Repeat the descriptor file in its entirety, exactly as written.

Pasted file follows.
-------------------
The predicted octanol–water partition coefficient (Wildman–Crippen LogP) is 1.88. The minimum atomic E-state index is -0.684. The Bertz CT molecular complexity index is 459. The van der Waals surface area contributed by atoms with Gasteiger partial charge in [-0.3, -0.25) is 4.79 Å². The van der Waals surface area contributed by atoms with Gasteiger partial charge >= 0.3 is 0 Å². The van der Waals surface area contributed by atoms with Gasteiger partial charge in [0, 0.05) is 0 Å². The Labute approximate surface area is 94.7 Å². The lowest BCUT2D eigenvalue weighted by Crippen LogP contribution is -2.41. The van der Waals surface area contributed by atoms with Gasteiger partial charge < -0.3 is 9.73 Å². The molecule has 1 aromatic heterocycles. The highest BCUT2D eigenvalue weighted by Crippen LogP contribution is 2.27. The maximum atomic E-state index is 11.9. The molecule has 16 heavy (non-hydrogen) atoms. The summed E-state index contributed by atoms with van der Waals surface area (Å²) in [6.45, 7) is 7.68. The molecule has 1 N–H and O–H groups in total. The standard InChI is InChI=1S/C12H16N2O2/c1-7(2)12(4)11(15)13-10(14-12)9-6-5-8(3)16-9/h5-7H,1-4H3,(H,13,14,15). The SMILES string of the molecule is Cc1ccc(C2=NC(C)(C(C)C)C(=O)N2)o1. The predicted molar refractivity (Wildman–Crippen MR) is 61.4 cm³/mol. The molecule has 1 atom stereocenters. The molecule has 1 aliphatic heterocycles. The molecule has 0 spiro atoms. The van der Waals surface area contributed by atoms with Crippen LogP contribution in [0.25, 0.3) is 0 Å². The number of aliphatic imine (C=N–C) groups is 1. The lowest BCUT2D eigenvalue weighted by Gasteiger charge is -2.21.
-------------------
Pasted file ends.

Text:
The predicted octanol–water partition coefficient (Wildman–Crippen LogP) is 1.88. The minimum atomic E-state index is -0.684. The Bertz CT molecular complexity index is 459. The van der Waals surface area contributed by atoms with Gasteiger partial charge in [-0.3, -0.25) is 4.79 Å². The van der Waals surface area contributed by atoms with Gasteiger partial charge >= 0.3 is 0 Å². The van der Waals surface area contributed by atoms with Gasteiger partial charge in [0, 0.05) is 0 Å². The Labute approximate surface area is 94.7 Å². The lowest BCUT2D eigenvalue weighted by Crippen LogP contribution is -2.41. The van der Waals surface area contributed by atoms with Gasteiger partial charge < -0.3 is 9.73 Å². The molecule has 1 aromatic heterocycles. The highest BCUT2D eigenvalue weighted by Crippen LogP contribution is 2.27. The maximum atomic E-state index is 11.9. The molecule has 16 heavy (non-hydrogen) atoms. The summed E-state index contributed by atoms with van der Waals surface area (Å²) in [6.45, 7) is 7.68. The molecule has 1 N–H and O–H groups in total. The standard InChI is InChI=1S/C12H16N2O2/c1-7(2)12(4)11(15)13-10(14-12)9-6-5-8(3)16-9/h5-7H,1-4H3,(H,13,14,15). The SMILES string of the molecule is Cc1ccc(C2=NC(C)(C(C)C)C(=O)N2)o1. The predicted molar refractivity (Wildman–Crippen MR) is 61.4 cm³/mol. The molecule has 1 atom stereocenters. The molecule has 1 aliphatic heterocycles. The molecule has 0 spiro atoms. The van der Waals surface area contributed by atoms with Crippen LogP contribution in [0.25, 0.3) is 0 Å². The number of aliphatic imine (C=N–C) groups is 1. The lowest BCUT2D eigenvalue weighted by Gasteiger charge is -2.21.